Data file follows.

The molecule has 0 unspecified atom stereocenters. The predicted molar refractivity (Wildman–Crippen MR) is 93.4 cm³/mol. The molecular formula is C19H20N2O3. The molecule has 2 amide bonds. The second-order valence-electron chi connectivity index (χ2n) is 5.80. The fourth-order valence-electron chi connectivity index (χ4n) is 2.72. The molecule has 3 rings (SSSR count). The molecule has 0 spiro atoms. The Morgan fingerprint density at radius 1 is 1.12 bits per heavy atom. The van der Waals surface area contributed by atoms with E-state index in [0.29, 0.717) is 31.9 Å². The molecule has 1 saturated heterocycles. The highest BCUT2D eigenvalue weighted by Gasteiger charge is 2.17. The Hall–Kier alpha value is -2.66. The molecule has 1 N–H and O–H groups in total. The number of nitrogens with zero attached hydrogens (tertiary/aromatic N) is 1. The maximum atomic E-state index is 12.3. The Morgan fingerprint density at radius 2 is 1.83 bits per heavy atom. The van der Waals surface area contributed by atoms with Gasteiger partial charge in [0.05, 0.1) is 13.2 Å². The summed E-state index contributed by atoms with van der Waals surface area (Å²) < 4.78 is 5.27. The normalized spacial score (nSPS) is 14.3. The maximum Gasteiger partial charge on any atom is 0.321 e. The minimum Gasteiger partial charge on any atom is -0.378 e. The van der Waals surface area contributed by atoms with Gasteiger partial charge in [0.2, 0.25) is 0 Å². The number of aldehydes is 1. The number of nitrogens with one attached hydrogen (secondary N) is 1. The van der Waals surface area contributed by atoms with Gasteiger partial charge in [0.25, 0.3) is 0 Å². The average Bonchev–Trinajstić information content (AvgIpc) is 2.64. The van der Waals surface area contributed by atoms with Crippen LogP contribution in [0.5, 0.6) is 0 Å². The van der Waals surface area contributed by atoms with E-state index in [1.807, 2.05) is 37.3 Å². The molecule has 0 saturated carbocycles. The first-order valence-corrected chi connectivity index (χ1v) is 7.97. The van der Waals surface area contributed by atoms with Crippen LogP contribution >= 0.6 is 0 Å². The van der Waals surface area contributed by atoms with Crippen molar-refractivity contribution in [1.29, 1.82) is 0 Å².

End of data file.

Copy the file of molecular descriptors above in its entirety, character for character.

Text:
The molecule has 0 unspecified atom stereocenters. The predicted molar refractivity (Wildman–Crippen MR) is 93.4 cm³/mol. The molecular formula is C19H20N2O3. The molecule has 2 amide bonds. The second-order valence-electron chi connectivity index (χ2n) is 5.80. The fourth-order valence-electron chi connectivity index (χ4n) is 2.72. The molecule has 3 rings (SSSR count). The molecule has 0 spiro atoms. The Morgan fingerprint density at radius 1 is 1.12 bits per heavy atom. The van der Waals surface area contributed by atoms with E-state index in [0.29, 0.717) is 31.9 Å². The molecule has 1 saturated heterocycles. The highest BCUT2D eigenvalue weighted by Gasteiger charge is 2.17. The Hall–Kier alpha value is -2.66. The molecule has 1 N–H and O–H groups in total. The number of nitrogens with zero attached hydrogens (tertiary/aromatic N) is 1. The maximum atomic E-state index is 12.3. The Morgan fingerprint density at radius 2 is 1.83 bits per heavy atom. The van der Waals surface area contributed by atoms with Gasteiger partial charge in [0.05, 0.1) is 13.2 Å². The summed E-state index contributed by atoms with van der Waals surface area (Å²) < 4.78 is 5.27. The normalized spacial score (nSPS) is 14.3. The maximum Gasteiger partial charge on any atom is 0.321 e. The minimum Gasteiger partial charge on any atom is -0.378 e. The van der Waals surface area contributed by atoms with Gasteiger partial charge in [0.2, 0.25) is 0 Å². The number of aldehydes is 1. The number of nitrogens with one attached hydrogen (secondary N) is 1. The van der Waals surface area contributed by atoms with Gasteiger partial charge in [0.25, 0.3) is 0 Å². The average Bonchev–Trinajstić information content (AvgIpc) is 2.64. The van der Waals surface area contributed by atoms with Crippen LogP contribution in [0.5, 0.6) is 0 Å². The van der Waals surface area contributed by atoms with E-state index in [1.807, 2.05) is 37.3 Å². The molecule has 0 saturated carbocycles. The first-order valence-corrected chi connectivity index (χ1v) is 7.97. The van der Waals surface area contributed by atoms with Crippen LogP contribution >= 0.6 is 0 Å². The van der Waals surface area contributed by atoms with Crippen molar-refractivity contribution in [1.29, 1.82) is 0 Å².